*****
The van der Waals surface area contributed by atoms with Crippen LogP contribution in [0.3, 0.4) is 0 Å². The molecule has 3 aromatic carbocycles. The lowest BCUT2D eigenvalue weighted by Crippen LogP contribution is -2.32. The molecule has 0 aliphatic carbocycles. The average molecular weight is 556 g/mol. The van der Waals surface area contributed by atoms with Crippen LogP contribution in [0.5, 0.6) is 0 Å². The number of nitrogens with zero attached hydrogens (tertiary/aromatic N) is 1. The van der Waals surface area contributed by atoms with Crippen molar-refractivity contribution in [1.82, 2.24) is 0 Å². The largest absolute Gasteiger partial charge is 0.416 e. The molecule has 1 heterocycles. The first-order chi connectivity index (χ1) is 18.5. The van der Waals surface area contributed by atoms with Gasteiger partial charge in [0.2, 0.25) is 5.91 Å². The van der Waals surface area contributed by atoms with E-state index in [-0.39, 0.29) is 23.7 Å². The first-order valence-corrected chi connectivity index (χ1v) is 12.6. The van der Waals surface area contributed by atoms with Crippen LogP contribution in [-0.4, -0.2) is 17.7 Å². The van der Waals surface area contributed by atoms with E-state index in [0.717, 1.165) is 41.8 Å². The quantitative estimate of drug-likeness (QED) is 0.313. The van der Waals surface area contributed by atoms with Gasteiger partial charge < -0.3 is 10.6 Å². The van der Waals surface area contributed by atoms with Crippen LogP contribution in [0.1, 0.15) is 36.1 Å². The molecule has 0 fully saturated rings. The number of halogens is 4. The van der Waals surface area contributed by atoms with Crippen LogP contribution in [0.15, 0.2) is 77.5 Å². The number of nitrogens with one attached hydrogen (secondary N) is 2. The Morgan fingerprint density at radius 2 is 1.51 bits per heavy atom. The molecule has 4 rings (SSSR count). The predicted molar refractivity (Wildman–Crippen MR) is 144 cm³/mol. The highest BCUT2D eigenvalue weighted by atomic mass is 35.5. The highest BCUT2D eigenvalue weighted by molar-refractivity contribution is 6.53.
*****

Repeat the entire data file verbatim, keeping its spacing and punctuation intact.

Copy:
The van der Waals surface area contributed by atoms with Crippen LogP contribution in [0.3, 0.4) is 0 Å². The molecule has 3 aromatic carbocycles. The lowest BCUT2D eigenvalue weighted by Crippen LogP contribution is -2.32. The molecule has 0 aliphatic carbocycles. The average molecular weight is 556 g/mol. The van der Waals surface area contributed by atoms with Crippen LogP contribution in [0.5, 0.6) is 0 Å². The number of nitrogens with zero attached hydrogens (tertiary/aromatic N) is 1. The van der Waals surface area contributed by atoms with Crippen molar-refractivity contribution in [1.82, 2.24) is 0 Å². The largest absolute Gasteiger partial charge is 0.416 e. The molecule has 1 heterocycles. The first-order chi connectivity index (χ1) is 18.5. The van der Waals surface area contributed by atoms with Gasteiger partial charge in [0.2, 0.25) is 5.91 Å². The van der Waals surface area contributed by atoms with E-state index in [-0.39, 0.29) is 23.7 Å². The first-order valence-corrected chi connectivity index (χ1v) is 12.6. The van der Waals surface area contributed by atoms with Crippen LogP contribution in [-0.4, -0.2) is 17.7 Å². The van der Waals surface area contributed by atoms with E-state index in [0.717, 1.165) is 41.8 Å². The quantitative estimate of drug-likeness (QED) is 0.313. The van der Waals surface area contributed by atoms with Gasteiger partial charge < -0.3 is 10.6 Å². The van der Waals surface area contributed by atoms with Crippen LogP contribution in [0.1, 0.15) is 36.1 Å². The molecule has 0 fully saturated rings. The number of halogens is 4. The van der Waals surface area contributed by atoms with Crippen LogP contribution in [0.15, 0.2) is 77.5 Å². The number of nitrogens with one attached hydrogen (secondary N) is 2. The Morgan fingerprint density at radius 2 is 1.51 bits per heavy atom. The molecule has 4 rings (SSSR count). The predicted molar refractivity (Wildman–Crippen MR) is 144 cm³/mol. The highest BCUT2D eigenvalue weighted by atomic mass is 35.5. The highest BCUT2D eigenvalue weighted by molar-refractivity contribution is 6.53.